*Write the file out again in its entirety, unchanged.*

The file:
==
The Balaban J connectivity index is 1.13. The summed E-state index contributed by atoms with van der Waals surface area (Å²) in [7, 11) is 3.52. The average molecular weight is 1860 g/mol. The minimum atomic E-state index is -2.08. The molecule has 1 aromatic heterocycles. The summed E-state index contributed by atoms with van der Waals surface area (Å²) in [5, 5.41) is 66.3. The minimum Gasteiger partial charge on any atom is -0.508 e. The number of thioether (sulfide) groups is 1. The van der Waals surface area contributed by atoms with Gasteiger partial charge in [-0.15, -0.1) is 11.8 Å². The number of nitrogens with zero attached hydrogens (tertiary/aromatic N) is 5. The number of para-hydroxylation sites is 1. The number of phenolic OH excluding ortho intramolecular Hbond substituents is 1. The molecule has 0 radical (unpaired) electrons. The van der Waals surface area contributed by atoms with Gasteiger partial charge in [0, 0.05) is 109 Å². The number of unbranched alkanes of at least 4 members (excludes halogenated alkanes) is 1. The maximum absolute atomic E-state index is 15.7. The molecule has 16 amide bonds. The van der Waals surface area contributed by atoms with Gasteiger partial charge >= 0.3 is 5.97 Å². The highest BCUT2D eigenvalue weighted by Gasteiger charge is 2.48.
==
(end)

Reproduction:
The Balaban J connectivity index is 1.13. The summed E-state index contributed by atoms with van der Waals surface area (Å²) in [7, 11) is 3.52. The average molecular weight is 1860 g/mol. The minimum atomic E-state index is -2.08. The molecule has 1 aromatic heterocycles. The summed E-state index contributed by atoms with van der Waals surface area (Å²) in [5, 5.41) is 66.3. The minimum Gasteiger partial charge on any atom is -0.508 e. The number of thioether (sulfide) groups is 1. The van der Waals surface area contributed by atoms with Gasteiger partial charge in [-0.15, -0.1) is 11.8 Å². The number of nitrogens with zero attached hydrogens (tertiary/aromatic N) is 5. The number of para-hydroxylation sites is 1. The number of phenolic OH excluding ortho intramolecular Hbond substituents is 1. The molecule has 0 radical (unpaired) electrons. The van der Waals surface area contributed by atoms with Gasteiger partial charge in [0, 0.05) is 109 Å². The number of unbranched alkanes of at least 4 members (excludes halogenated alkanes) is 1. The maximum absolute atomic E-state index is 15.7. The molecule has 16 amide bonds. The van der Waals surface area contributed by atoms with Gasteiger partial charge >= 0.3 is 5.97 Å². The highest BCUT2D eigenvalue weighted by Gasteiger charge is 2.48.